How We Breathe – The Role Of Pressure Gradients

I figure as an anesthesiologist and intensivist, I should have a post on the basic mechanism of breathing. Here’s my attempt to simplify this complex process while maintaining some of the important details! 🙂

The atmospheric pressure (Patm) at sea level is approximately 760 mmHg. The alveolar pressure, go figure, is the pressure within the alveolus (Palv). The intrapleural space is the area between the visceral pleura (a serous membrane lining the lung itself) and the parietal pleura (the lining on the inner chest wall). The intrapleural pressure (Pip) is important in determining air flow through the tracheobronchial tree and is a consequence of balancing the chest wall’s tendency to recoil outward with the alveoli’s tendency to collapse inward. Esophageal balloon manometry is sometimes used as a surrogate for Pip. Finally, Pbr is the varying bronchial pressure at several points in the airway (which I’ve labeled A, B, C, and D) due to airway resistance.

By convention, pulmonary pressures are given with reference to a normal atmospheric pressure (760 mmHg). For example, Palv of 775 mmHg will be +15 whereas a Pip of 754 mmHg will be -6.

The transpulmonary pressure (TPP) is the difference between Palv and Pip. This pressure is responsible for maintaining alveolar inflation. In other words: TPP = Palv – Pip. In the case of a pneumothorax, the TPP = 0 since Palv = Pip. The lung will collapse on itself due to its elastic recoil.

Pressure gradients involved with breathing

In normal circumstances, the Pip is always negative (-4 to -6 mmHg), Palv is slightly negative during inspiration and slightly positive during expiration, and the TPP is always positive. See these descriptions reflected schematically on the diagram.

Fluids (liquids and gases) move from areas of higher pressure to those of lower pressure down a pressure gradient. When the diaphragm, the primary muscle of inspiration, contracts downward, the chest cavity’s volume increases. For a fixed temperature, increasing volume will decrease pressure. This is Boyle’s Law. This decreases Pip which, in turn, decreases Palv slightly. This creates a pressure gradient with the atmosphere subsequently drawing air into the lung. On expiration, intrapleural pressure becomes more positive to promote air movement out of the lungs.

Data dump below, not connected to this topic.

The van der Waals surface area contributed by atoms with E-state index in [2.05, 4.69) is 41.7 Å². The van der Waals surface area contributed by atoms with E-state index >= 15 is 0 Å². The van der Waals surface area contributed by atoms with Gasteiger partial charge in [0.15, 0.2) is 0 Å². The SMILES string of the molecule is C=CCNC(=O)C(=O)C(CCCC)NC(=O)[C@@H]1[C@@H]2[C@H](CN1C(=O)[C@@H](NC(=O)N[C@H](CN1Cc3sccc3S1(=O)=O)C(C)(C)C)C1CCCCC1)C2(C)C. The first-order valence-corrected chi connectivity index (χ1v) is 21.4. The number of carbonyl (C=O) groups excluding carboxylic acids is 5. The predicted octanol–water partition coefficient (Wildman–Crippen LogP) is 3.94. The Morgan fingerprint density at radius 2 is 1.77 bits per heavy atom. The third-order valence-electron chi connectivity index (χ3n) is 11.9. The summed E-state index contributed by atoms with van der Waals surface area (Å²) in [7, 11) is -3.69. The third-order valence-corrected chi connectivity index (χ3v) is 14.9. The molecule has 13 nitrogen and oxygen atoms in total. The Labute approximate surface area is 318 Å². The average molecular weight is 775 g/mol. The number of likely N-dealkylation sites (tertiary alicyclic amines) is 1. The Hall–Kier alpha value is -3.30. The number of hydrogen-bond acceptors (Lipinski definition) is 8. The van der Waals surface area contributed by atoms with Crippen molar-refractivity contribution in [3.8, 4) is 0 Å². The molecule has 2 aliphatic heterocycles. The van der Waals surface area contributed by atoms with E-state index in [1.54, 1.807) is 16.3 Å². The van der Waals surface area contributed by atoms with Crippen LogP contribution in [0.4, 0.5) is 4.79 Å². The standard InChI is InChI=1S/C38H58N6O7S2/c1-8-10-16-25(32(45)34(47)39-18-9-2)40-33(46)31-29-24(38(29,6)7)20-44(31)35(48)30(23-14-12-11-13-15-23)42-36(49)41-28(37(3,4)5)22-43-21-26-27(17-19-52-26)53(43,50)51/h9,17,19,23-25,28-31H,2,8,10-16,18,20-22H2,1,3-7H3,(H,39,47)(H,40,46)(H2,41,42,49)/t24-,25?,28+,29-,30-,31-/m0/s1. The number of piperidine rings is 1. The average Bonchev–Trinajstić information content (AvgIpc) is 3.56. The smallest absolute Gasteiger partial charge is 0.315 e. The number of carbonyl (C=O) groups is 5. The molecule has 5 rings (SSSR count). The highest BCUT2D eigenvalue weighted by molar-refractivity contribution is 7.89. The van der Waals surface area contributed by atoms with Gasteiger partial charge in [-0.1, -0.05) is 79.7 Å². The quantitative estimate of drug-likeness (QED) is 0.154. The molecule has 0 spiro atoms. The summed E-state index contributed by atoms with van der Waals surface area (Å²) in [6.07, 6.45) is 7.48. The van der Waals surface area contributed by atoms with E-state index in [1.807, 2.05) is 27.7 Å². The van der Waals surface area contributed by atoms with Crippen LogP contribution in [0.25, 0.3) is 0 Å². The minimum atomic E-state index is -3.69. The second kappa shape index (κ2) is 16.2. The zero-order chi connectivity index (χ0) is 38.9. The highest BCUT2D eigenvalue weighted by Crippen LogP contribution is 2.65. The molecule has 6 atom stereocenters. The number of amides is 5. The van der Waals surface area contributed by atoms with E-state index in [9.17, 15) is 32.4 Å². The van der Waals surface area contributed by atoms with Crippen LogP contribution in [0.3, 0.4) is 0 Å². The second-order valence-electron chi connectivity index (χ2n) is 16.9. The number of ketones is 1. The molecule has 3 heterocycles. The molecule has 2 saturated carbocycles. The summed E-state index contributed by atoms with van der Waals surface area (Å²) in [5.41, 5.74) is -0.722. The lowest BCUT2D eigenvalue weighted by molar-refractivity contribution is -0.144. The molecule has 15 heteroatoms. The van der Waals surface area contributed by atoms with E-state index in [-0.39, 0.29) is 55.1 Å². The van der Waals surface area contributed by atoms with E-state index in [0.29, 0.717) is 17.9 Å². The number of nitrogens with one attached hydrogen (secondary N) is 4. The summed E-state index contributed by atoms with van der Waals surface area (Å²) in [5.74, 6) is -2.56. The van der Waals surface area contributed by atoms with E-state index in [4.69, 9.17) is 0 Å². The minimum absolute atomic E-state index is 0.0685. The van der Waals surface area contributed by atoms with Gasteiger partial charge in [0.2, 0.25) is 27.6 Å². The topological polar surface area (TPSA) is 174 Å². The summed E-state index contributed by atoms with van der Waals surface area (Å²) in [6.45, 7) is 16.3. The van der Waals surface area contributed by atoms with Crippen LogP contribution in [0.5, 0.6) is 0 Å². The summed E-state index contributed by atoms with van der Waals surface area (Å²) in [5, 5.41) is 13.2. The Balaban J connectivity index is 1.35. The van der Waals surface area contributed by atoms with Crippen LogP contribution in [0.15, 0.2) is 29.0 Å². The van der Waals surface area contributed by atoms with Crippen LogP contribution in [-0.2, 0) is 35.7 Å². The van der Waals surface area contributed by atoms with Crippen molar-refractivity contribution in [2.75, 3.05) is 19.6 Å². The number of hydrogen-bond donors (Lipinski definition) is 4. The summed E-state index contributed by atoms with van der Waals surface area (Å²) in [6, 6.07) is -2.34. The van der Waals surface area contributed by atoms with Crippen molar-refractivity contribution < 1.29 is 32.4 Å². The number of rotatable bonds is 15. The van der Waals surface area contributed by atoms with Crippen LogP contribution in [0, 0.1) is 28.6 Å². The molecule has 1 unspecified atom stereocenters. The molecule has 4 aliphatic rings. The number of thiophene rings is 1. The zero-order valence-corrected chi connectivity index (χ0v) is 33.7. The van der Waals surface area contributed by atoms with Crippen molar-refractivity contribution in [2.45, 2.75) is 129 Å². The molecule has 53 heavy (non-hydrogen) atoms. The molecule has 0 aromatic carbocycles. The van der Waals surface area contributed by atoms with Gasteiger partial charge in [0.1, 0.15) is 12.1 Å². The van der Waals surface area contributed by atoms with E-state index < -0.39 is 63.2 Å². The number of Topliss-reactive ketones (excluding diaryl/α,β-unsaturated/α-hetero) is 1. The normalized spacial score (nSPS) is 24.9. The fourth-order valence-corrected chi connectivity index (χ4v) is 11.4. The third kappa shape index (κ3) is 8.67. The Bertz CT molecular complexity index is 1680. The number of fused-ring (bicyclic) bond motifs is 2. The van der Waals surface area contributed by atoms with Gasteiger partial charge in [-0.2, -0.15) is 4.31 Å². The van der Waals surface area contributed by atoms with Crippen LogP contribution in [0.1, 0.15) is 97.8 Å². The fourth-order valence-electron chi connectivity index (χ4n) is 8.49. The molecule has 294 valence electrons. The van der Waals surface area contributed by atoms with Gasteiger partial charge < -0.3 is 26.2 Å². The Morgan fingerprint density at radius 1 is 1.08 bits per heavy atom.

Drop me a comment below with questions! 🙂

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  1. Hi Rishi
    At high altitude, atmospheric pressure is less than 760mm of Hg. So, will Palv will be motre than -1, say -2 or -3 during inspiration. In the same way, during expiration will Palv be +2 or +3.

  2. Is PiP same thing as intrathoracic pressure? When take and deep breath in, intrathoracic pressure becomes more negative and allows for greater expansion of lungs and more preload return to right side of heart?

    • During SPONTANEOUS ventilation, intrathoracic pressure becomes negative as the diaphragm is pulled downward creating an increase in intrathoracic volume. This also permits greater venous return to the right side of the heart. Intrapleural pressure (Pip) is often times used interchangeably for “intrathoracic pressure” when the latter is referring to pressure within the pleural cavity.


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